While You Tan, Oil Companies Could Be Drilling Beneath Your Beach

A new breed of energy companies are quietly buying up oil and gas properties along the shorelines of America's Gulf Coast. These oil and gas assets are being tossed aside as many of America's oil companies would rather search for energy in the deepwater of the Gulf of Mexico or by using horizontal drilling techniques to unlock oil and gas from tight shale formations onshore. However, these leftovers could prove to be a real steal as horizontal drilling near the shoreline could unlock billions of barrels of oil still hidden underneath the sand.

The quiet buildup
Last year privately held Fieldwood Exploration quietly picked up Apache Corporations (NYSE: APA  ) Gulf of Mexico Shelf operations for $3.75 billion. This ended Apache's 30 year run operating in the shallow waters of the Gulf of Mexico. Apache just didn't see much potential from these assets, which would eventually cost the company $1.5 billion to retire when the wells ran dry. Apache also saw more growth potential as it used horizontal drilling to unlock oil and gas in places like the Permian Basin of Texas.

In addition to picking up Apache's Gulf of Mexico Shelf assets, Fieldwood Exploration also snapped up similar assets from SandRidge Energy (NYSE: SD  ) . In that $750 million deal SandRidge Energy basically waved the white flag on its oil production plans in the shallow waters of the Gulf of Mexico. SandRidge Energy's plan all along was to funnel cash flow from those properties so that it could drill more horizontal wells into the Mississippi Lime formation in Oklahoma and Kansas. Instead it took what cash it could get for those assets and let someone else handle the abandonment costs as the wells ran dry.

Neither SandRidge Energy nor Apache saw much growth potential from these assets. Fieldwood Exploration, on the other hand, could be setting itself up for quite a boost. That's because it now has the assets and capital backing to follow on the heels of a company like Energy XXI (NASDAQ: EXXI  ) and begin to drill horizontally into the Gulf to unlock some of the oil that's still trapped beneath the sand.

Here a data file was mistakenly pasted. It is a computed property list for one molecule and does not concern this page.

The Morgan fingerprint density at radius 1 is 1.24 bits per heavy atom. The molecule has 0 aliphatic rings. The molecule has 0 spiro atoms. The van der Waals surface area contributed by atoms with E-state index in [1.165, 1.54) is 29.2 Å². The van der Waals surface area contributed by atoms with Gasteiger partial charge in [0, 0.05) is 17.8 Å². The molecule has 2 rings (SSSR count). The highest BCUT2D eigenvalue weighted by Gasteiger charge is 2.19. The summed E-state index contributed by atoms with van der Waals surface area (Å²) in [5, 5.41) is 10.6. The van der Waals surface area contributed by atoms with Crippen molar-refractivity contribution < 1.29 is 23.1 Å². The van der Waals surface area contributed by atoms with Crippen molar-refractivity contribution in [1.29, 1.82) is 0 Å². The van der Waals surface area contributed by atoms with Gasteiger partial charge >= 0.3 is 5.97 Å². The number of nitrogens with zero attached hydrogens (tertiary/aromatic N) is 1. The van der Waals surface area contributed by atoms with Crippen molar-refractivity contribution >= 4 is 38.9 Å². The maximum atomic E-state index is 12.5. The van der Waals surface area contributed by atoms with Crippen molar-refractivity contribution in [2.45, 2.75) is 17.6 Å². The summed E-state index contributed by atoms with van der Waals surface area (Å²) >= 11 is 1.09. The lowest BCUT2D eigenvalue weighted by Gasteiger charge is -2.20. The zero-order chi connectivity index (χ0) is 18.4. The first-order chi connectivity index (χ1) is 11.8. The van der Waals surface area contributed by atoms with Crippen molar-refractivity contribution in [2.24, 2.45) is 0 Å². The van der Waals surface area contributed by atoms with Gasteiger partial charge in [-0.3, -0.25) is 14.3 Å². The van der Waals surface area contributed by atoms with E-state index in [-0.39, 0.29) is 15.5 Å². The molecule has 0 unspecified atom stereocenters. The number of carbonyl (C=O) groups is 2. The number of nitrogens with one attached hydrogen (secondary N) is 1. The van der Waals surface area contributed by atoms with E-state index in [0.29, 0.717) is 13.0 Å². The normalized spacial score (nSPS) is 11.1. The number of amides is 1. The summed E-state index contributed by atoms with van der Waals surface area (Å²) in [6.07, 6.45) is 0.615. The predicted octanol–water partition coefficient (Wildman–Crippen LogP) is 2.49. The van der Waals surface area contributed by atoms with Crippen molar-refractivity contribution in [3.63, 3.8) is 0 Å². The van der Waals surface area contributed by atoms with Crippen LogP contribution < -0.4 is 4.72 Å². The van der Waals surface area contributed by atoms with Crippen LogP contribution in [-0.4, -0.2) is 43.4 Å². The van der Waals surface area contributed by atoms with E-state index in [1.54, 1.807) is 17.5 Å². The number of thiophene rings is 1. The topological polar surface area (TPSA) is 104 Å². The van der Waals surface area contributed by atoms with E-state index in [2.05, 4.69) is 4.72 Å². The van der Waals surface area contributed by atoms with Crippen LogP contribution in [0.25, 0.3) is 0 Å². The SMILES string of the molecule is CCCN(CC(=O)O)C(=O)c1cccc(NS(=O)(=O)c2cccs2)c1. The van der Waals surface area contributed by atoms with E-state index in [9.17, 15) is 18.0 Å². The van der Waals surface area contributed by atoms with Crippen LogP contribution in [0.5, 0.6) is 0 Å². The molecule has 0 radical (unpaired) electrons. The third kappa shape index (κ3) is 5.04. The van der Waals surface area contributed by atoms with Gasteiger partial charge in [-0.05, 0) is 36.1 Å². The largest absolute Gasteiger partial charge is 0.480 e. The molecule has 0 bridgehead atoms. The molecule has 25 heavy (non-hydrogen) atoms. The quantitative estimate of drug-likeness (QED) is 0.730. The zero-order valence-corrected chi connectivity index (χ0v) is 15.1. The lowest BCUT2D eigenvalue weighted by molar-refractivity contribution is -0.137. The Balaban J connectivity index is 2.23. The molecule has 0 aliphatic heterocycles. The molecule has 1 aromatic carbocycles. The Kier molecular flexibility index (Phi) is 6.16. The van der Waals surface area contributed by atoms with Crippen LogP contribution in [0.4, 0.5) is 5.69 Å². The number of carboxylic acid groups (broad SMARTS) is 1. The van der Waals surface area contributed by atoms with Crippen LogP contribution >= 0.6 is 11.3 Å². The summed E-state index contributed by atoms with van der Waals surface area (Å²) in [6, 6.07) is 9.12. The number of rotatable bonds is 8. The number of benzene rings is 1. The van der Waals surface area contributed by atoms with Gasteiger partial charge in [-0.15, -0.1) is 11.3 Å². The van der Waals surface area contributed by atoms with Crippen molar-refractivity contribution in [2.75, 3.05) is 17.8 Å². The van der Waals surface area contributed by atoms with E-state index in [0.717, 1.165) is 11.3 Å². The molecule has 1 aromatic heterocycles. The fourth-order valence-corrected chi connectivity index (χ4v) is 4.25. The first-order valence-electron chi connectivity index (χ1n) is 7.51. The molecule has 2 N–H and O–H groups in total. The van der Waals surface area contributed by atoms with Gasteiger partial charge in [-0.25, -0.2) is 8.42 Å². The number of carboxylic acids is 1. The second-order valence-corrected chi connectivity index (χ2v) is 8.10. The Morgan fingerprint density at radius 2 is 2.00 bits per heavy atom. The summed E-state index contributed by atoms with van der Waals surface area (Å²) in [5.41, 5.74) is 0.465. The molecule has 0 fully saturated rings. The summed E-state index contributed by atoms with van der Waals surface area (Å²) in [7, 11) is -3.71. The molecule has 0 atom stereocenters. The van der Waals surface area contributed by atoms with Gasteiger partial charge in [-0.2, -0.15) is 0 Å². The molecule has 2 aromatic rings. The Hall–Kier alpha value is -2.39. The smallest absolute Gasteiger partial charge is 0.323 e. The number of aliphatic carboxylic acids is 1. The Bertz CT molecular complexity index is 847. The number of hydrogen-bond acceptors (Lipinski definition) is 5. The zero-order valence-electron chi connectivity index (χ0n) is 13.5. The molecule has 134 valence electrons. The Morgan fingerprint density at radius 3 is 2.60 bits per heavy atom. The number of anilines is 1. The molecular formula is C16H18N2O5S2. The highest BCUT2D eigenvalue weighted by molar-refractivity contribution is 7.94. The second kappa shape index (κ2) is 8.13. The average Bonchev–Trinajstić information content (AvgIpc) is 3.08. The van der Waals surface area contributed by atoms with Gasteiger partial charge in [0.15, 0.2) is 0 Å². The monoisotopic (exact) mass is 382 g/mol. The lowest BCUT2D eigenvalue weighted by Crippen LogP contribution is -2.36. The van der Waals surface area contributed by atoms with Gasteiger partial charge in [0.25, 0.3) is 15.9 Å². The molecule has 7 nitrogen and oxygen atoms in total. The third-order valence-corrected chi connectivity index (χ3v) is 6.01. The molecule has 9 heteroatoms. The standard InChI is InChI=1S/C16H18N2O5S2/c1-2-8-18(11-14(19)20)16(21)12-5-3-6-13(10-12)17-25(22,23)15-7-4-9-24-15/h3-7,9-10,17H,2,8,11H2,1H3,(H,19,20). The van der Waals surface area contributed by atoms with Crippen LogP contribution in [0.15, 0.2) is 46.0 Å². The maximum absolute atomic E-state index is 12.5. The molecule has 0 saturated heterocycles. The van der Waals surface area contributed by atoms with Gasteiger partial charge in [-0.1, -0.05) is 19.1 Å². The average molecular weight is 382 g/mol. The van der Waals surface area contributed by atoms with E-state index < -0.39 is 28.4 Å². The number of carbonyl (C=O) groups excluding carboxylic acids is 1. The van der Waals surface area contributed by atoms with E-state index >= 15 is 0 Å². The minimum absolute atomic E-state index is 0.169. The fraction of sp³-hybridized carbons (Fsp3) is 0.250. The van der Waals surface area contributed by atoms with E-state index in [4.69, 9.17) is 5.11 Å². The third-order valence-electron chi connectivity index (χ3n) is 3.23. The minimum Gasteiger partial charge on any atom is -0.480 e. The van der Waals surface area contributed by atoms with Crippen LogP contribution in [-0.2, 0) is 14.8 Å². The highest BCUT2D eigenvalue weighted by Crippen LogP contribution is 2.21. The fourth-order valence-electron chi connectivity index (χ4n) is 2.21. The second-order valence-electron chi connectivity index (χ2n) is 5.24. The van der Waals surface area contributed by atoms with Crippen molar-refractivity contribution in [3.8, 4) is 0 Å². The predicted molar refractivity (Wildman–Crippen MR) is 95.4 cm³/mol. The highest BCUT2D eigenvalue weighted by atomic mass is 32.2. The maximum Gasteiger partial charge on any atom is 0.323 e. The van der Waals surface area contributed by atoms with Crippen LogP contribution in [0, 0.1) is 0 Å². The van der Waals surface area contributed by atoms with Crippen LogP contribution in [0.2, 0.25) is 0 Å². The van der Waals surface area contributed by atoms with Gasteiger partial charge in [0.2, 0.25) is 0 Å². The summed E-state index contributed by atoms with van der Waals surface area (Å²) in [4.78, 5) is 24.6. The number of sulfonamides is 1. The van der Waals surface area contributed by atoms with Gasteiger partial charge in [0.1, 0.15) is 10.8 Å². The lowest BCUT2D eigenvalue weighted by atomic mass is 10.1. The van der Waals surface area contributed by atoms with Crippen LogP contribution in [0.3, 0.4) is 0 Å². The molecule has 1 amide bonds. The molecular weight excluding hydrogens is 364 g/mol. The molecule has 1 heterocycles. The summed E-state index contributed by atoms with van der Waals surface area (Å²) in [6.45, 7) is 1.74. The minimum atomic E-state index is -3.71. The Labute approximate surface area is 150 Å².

Is the reservoir half full or half empty?
Energy companies are never able to extract all of the oil that's discovered in a reservoir. The global average recovery factor from a typical oilfield is usually 40% or less. In the shallow waters of the Gulf of Mexico these fields historically have done better than average at a 45% recovery factor. That said, when these companies plug and abandon wells there's still a lot of oil left down there.

Using new techniques like horizontal drilling has the potential to unlock more oil in the shallow waters of the Gulf of Mexico in a similar way as it's unlocking more oil onshore. In fact, the management team at Energy XXI believes that its usage of horizontal drilling could increase the recovery factor by as much as 5%. That small increase could net companies like Energy XXI and Fieldwood millions of barrels of additional oil and add billions of dollars in value to the reserves these companies are purchasing at fire sale prices.

Investor takeaway
Using horizontal drilling in the Gulf of Mexico is no sure thing. That's why Apache and SandRidge Energy both decided to cash out now in order to invest that capital on more sure things like drilling horizontal wells onshore. However, it will be interesting to watch as that same technology is applied in the Gulf of Mexico Shelf area. It could have the same game changing potential to unlock oil in the Gulf as it has in onshore areas like the Bakken Shale.

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